Draw Skeleton Backgrounds with Sass

Empty State Skeletons are basically placeholders giving an immediately visible idea for content that is not present at the moment.

Skeleton view of Slack while loading.

This technique is used by a companies like Slack, Medium or Facebook to give an illusion of time. While the content is not loaded, the user sees the content already and its not a passive waiting time.

A good article about this topic is Perception Management via Smashing Magazine.


How can this done?

A detailed example how to build skeleton screens is available on css-tricks. There are multiple possibilities to draw skeletons with CSS:

  • Use inline SVG background image or multiple backgrounds. While its important to be inlined, otherwise a network delay will destroy the effect.
  • Use ::before and ::after-pseudo elements with css-shapes
    (Gallery with a lot of examples: http://enjoycss.com/gallery/)
  • Use multiple background gradients that simulates blocks and circles

I’m sure there are tons of other methods to achieve this, and I am more than curious finding other methods in the comments section below. In this article we will focus on the third method using multiple background gradients simulating blocks and circles.


Why background gradients?

Gradients can be used to define multiple backgrounds while simple colors can’t. Using gradients as backgrounds gives you limited shapes — basically rectangles with linear-gradient and circles with radial-gradient — together they can be combined to a powerful outcome.

This method also is pretty lightweight and can be compressed easily because of repeating patterns. (How gzip algorithm works)

GPU accelerated animations are possible as well when using background gradients.

Although all the pros — there is at least one downside. Manually creating and orchestrating multiple backgrounds can be painful. If we look at a simple example like:

Skeleton for a simple “Profile” element
Managing all these magic numbers could be quite hard

Automize and simplify with Sass

Luckily there is a helper available to draw and manage multiple backgrounds using Sass.

https://github.com/wildhaber/empty-state
empty-state is a collection of Sass mixins and functions to simplify the process drawing empty state skeleton backgrounds. These states are often used to provide an indication how the content that is loading is looking and it will be replaced when content is loaded.

To install this empty-state skeleton builder you you can run:

npm install empty-state --save

Then import the mixins in your Sass file like:

@import '~empty-state/skeleton';

The base concept of empty-state can be seen as:

  1. Create a list of shapes
    circle, circle-outline, rect, rect-outline, lines
  2. Pass the list of shapes in a mixin called skeleton($shapes…)
  3. skeleton() generates the background-properties

Drawing functions and mixins

Empty-state provided the following shapes to draw:

A simple rectangle with rect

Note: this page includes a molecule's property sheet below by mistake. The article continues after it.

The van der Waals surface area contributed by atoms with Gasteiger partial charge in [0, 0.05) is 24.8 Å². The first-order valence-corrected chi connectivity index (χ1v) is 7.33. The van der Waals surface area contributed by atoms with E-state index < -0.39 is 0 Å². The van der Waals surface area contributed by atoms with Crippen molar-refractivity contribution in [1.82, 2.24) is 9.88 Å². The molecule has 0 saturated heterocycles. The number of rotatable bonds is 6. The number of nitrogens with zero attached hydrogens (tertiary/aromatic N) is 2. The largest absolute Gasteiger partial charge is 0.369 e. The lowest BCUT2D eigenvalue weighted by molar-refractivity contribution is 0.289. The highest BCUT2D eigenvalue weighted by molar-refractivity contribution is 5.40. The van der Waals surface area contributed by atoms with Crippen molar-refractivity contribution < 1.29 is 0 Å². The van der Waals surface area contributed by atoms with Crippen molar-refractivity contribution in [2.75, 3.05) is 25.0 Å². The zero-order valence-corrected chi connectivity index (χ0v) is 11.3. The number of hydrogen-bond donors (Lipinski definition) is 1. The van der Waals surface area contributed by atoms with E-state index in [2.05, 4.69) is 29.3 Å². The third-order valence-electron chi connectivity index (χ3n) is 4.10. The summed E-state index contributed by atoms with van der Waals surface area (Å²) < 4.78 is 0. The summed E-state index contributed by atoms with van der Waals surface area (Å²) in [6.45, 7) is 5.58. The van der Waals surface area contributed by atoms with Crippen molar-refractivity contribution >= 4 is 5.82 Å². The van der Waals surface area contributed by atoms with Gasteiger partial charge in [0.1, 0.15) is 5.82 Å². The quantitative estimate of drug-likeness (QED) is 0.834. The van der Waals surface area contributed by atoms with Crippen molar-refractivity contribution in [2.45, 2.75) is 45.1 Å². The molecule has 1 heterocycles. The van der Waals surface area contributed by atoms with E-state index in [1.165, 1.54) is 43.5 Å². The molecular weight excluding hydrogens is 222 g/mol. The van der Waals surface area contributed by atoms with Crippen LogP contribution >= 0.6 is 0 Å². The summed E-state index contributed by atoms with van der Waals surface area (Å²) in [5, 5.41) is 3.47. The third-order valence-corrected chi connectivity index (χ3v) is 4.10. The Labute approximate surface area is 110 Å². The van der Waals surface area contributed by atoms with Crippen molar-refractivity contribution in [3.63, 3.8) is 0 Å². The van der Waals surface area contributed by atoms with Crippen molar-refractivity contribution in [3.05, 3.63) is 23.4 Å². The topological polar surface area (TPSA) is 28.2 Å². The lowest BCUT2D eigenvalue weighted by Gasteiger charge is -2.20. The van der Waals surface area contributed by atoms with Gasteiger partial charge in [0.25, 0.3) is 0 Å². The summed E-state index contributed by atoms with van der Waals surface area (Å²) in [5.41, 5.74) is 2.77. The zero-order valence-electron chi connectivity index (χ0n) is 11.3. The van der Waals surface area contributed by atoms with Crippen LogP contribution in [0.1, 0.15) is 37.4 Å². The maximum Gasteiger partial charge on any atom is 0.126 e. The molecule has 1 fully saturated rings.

rect(
$color,
$width,
$height,
$x,
$y
)

Example:

rect(yellowgreen, 100%, 12px, 0px, 0px)

An outlined rectangle with rect-outline

rect-outline(
$color,
$width,
$height,
$x,
$y,
$outline: 1px,
$fill: #ffffff

)

Please note that the return of rect-outline is a list of two shapes, one for the outline and another one for the inner rectangle that simulates an inner empty.

Example:

rect-outline(orange, 100%, 20px, 0px, 0px, 2px, white)

Drawing a circle

circle(
$color,
$diameter,
$x,
$y
)

Example:

circle(deeppink, 60px, 0, 0)
Note: The diameter is de-facto just a radius, since the radial gradient will just be draw until 50% and change to transparent color then.

Drawing an outlined circle

circle-outline(
$color,
$diameter,
$x,
$y,
$outline: 1px,
$fill : #ffffff
)

Example:

circle-outline(darkblue, 60px, center, 20px, 4px)
Note: Here we use the three-dots at the end to destruct the list to an argslist in Sass.

Multiple lines interface

lines(
$count: 3,
$color: #fcfcfc,
$width: 100%,
$height: 10px,
$gutter: 10px,
$x: 0,
$y: 0,
$lastWidth: 100%,
$outline: false,
$outline-width: 1px,
$outline-fill: #ffffff
)

Example:

lines(15, #D8D8D8, 100%, 12px, 7px, 0px, 0px);

Example when last line is not a full block:

lines(4, #444444, 100%, 12px, 7px, 0px, 0px, 70%)

Set outlines:

lines(3, #123456, 100%, 30px, 10px, center, 0px, 90%, true, 4px, #ffffff)
Note: In this last example we have used center as x-parameter this way we simply center the shapes.

Include custom background shapes

You can create custom backgrounds simply by using the shape-Function

shape(
$background,
$background-size,
$background-position
)

Example:

the red star is added by a custom shape: shape(url(‘https://upload.wikimedia.org/wikipedia/commons/3/34/Red_star.svg'), (40px 40px), (center 0))
Note: In the example we have used an external reference as a background. In a real usage we recommend to use a Data-URI having a delay free rendering.

Lets go a bit fancier drawing a skeleton for a video

To illustrate that you can go much fancier than just simple lines :-)

Good to know

  • Backgrounds are stacked in the reversed direction of z-index. So the second background is behind the first background.
  • Use :empty-selector for skeletons when you inject content to the element
  • Since these are backgrounds, you will have to ensure the element has a given width (if not a block-element) and height.
  • Use media-queries to make the backgrounds responsive